The Bryant Park Corp. was founded in 1980 as a not-for-profit and cooperating BID. Its stated mission was "to create a rich and dynamic visual, cultural and intellectual outdoor experience for New Yorkers and visitors alike; to enhance the real estate values of its neighbors by continuously improving the park; to burnish the park's status as a prime NYC tourist destination by presenting a meticulously maintained venue for free entertainment events; and to help prevent crime and disorder in the park by attracting thousands of patrons at all hours, thus fostering a safe environment."

Responding to these urban challenges, the Center for Real Estate and Urban Analysis and the International Institute of Tourism Studies at George Washington University's School of Business are currently expanding the metropolitan Washington walkable urban-place analysis, previously conducted in 2012. The current scope seeks to account for changes over the past five years in the metro area as well as to incorporate measurements that capture how walkable urban places bolster the regional tourism economy.

The university's methodology seeks to provide concrete evidence for how the design and management of walkable urban places can stimulate economic development and enhance the overall attractiveness of a city, thus leading to sustainable tourism growth.

We hypothesize that tourism activity and performance are highly correlated with the availability of walkable urban places and that the majority of tourism activity and business transactions occur in such parts of metro areas.

The data being collected and analyzed includes the following metrics:

  • Hotel supply, demand, revenue, occupancy, average daily rate and RevPAR.
  • Airbnb supply, characteristics, attractiveness and visitor satisfaction.
  • Tourism-related credit card expenditures.
  • Attendance at cultural facilities, landmarks, attractions and park/open spaces.

A three-day Executive Leadership Institute on the development and management of tourist-oriented walkable urban places will be offered at the George Washington University School of Business in Washington from Sept. 21 to 23.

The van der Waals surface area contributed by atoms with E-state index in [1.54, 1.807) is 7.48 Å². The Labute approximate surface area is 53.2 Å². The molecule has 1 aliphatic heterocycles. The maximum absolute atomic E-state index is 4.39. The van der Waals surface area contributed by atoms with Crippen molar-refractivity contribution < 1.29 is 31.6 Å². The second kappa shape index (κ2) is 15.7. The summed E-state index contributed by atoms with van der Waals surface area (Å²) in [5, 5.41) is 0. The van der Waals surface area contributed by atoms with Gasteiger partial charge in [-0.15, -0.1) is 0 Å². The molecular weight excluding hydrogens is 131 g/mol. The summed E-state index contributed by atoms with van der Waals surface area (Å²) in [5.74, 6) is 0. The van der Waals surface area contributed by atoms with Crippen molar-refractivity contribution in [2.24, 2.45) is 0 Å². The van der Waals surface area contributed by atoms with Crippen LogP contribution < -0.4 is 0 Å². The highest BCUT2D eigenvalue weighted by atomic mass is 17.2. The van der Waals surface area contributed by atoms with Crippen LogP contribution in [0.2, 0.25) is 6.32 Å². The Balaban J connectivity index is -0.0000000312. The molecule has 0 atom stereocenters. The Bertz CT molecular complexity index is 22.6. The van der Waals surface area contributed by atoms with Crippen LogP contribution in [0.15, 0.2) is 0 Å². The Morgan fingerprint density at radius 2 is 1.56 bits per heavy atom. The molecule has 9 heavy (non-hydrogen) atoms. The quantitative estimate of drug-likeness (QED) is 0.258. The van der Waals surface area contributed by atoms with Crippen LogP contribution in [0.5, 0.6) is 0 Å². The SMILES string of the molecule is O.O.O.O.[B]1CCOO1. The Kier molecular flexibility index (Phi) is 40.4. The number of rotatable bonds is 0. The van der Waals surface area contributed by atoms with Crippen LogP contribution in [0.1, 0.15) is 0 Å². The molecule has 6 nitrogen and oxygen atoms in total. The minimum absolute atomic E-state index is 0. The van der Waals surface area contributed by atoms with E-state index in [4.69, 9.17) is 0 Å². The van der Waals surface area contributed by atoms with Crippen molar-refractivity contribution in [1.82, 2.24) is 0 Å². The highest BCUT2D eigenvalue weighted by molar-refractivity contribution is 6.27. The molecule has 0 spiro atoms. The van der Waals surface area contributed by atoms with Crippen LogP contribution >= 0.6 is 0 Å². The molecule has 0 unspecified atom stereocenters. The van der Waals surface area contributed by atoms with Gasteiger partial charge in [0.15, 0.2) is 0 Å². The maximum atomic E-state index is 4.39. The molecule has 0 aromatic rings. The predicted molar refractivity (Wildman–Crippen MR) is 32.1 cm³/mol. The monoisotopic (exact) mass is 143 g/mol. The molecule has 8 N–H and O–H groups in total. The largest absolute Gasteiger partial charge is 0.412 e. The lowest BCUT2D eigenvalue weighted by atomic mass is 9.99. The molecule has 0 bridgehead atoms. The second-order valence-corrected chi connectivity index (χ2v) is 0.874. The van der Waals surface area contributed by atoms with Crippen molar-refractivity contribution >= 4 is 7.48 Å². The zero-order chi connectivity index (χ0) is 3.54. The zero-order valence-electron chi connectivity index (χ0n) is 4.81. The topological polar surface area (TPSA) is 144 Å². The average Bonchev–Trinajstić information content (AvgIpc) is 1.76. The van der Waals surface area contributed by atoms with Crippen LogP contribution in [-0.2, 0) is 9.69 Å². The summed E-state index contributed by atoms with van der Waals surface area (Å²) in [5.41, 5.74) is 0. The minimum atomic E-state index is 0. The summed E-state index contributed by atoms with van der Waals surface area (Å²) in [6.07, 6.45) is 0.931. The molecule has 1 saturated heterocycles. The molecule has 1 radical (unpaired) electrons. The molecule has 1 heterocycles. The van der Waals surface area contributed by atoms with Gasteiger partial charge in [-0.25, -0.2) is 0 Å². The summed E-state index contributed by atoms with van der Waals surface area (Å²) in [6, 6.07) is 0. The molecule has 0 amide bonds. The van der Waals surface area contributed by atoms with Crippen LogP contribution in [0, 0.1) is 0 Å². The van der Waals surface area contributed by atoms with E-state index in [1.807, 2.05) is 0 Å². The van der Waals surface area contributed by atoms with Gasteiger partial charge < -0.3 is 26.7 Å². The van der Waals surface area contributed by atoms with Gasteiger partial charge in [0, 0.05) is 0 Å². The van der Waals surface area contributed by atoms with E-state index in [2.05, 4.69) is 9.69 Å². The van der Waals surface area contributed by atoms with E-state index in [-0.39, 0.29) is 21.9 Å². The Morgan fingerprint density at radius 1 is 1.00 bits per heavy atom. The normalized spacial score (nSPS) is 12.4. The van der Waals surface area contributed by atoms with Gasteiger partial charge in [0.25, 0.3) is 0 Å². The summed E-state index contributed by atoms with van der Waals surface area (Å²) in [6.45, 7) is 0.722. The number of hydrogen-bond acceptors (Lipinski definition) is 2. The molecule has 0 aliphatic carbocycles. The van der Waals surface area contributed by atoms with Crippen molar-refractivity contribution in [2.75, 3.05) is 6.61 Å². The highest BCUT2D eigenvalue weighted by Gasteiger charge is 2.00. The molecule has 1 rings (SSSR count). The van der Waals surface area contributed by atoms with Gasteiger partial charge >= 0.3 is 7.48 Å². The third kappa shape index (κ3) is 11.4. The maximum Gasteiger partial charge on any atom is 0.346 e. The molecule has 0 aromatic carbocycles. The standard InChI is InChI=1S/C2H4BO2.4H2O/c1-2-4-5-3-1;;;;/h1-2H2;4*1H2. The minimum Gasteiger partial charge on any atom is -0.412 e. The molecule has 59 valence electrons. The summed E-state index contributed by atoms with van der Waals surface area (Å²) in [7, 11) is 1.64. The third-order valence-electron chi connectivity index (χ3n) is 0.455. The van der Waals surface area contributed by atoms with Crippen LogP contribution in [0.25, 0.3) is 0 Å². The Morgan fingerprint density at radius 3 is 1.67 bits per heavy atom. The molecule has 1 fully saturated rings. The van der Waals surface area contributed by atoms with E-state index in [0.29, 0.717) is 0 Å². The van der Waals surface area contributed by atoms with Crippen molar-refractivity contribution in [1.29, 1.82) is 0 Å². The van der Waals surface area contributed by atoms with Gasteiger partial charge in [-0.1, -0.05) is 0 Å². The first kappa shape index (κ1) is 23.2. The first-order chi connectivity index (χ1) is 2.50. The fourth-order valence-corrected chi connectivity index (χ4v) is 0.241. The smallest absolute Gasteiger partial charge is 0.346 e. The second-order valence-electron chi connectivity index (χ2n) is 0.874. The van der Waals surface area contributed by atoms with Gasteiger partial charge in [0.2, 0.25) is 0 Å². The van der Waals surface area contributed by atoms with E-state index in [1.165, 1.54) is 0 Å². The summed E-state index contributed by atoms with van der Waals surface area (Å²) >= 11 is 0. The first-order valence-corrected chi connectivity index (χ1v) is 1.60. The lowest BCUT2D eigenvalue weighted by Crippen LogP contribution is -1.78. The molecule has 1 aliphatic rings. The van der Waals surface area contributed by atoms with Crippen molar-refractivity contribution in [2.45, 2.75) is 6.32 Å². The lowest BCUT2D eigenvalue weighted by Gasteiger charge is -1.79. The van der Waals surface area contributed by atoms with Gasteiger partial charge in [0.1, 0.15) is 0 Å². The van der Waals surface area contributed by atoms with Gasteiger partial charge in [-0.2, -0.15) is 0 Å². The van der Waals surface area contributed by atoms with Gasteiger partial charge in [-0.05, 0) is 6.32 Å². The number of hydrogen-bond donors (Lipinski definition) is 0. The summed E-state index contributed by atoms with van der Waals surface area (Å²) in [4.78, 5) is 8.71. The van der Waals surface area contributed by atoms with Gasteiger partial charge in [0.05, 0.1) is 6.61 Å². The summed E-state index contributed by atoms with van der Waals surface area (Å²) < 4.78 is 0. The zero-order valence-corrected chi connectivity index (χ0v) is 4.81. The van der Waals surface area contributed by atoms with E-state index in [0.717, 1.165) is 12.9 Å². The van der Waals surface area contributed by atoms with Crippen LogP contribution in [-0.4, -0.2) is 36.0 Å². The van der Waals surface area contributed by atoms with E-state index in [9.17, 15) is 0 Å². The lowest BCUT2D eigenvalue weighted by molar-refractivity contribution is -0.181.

It will provide a deep dive into how smart development transformed Washington into one of the nation's most walkable urban areas and a top world tourist destination. It will also introduce place-management tools and cases from leading cities throughout the world.

Field trips and experiential learning activities at the neighborhood level will focus on innovative governance approaches, including business improvement, creative and historic districts, shopping streets and learning/innovation centers.

For more information, please go to https://executiveeducation.gwu.edu/tourist-oriented-walkable-urban-places-program.

This new vision for tourism in cities is linked to today's dominant structural shift in urban development toward walkable urban places as opposed to drivable suburbanism. This is taking place worldwide both in central cities and in urbanizing suburbs, and it has been clearly shown to result in increased price and valuation premiums for all real estate types in walkable areas: residential, retail, commercial and tourism-related.

Enhanced walkability in metro areas can create spatial dynamics for transforming the urban landscape through the rejuvenation of public spaces, enhancement of mobility and accessibility, development of heritage resources and expansion of tourist amenities.

This process not only safeguards and enhances the quality of life for residents but also contributes to the realization of quality visitor experiences, creating a "front porch" for locals to share their neighborhoods with tourists.

Donald E. Hawkins, professor emeritus of management and tourism studies at George Washington University in Washington, can be reached at [email protected].